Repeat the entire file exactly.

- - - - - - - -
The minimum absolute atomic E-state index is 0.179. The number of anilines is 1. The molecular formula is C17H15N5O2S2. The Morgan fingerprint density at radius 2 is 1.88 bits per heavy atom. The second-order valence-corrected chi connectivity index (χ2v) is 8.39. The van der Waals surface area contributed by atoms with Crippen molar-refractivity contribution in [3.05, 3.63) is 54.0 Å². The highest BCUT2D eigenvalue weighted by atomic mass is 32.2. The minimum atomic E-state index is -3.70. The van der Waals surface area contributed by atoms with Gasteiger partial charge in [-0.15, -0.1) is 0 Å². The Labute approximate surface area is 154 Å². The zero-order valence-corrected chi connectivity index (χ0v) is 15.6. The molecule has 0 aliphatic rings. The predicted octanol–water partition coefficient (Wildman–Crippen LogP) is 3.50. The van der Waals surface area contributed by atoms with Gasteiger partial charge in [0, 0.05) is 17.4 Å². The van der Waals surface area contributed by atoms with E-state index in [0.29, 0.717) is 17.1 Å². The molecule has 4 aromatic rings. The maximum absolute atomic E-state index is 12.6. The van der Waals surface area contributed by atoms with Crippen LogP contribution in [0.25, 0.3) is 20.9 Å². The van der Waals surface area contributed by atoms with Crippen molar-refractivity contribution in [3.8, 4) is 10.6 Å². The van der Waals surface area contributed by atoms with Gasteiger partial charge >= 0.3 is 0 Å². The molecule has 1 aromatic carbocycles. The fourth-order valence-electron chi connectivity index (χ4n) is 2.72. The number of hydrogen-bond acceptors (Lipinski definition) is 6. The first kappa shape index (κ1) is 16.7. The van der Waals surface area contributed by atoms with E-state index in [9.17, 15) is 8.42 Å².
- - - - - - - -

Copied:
The minimum absolute atomic E-state index is 0.179. The number of anilines is 1. The molecular formula is C17H15N5O2S2. The Morgan fingerprint density at radius 2 is 1.88 bits per heavy atom. The second-order valence-corrected chi connectivity index (χ2v) is 8.39. The van der Waals surface area contributed by atoms with Crippen molar-refractivity contribution in [3.05, 3.63) is 54.0 Å². The highest BCUT2D eigenvalue weighted by atomic mass is 32.2. The minimum atomic E-state index is -3.70. The van der Waals surface area contributed by atoms with Gasteiger partial charge in [-0.15, -0.1) is 0 Å². The Labute approximate surface area is 154 Å². The zero-order valence-corrected chi connectivity index (χ0v) is 15.6. The molecule has 0 aliphatic rings. The predicted octanol–water partition coefficient (Wildman–Crippen LogP) is 3.50. The van der Waals surface area contributed by atoms with Gasteiger partial charge in [0, 0.05) is 17.4 Å². The van der Waals surface area contributed by atoms with E-state index in [0.29, 0.717) is 17.1 Å². The molecule has 4 aromatic rings. The maximum absolute atomic E-state index is 12.6. The van der Waals surface area contributed by atoms with Crippen LogP contribution in [0.25, 0.3) is 20.9 Å². The van der Waals surface area contributed by atoms with Crippen molar-refractivity contribution in [3.8, 4) is 10.6 Å². The van der Waals surface area contributed by atoms with Gasteiger partial charge >= 0.3 is 0 Å². The molecule has 1 aromatic carbocycles. The fourth-order valence-electron chi connectivity index (χ4n) is 2.72. The number of hydrogen-bond acceptors (Lipinski definition) is 6. The first kappa shape index (κ1) is 16.7. The van der Waals surface area contributed by atoms with E-state index in [9.17, 15) is 8.42 Å².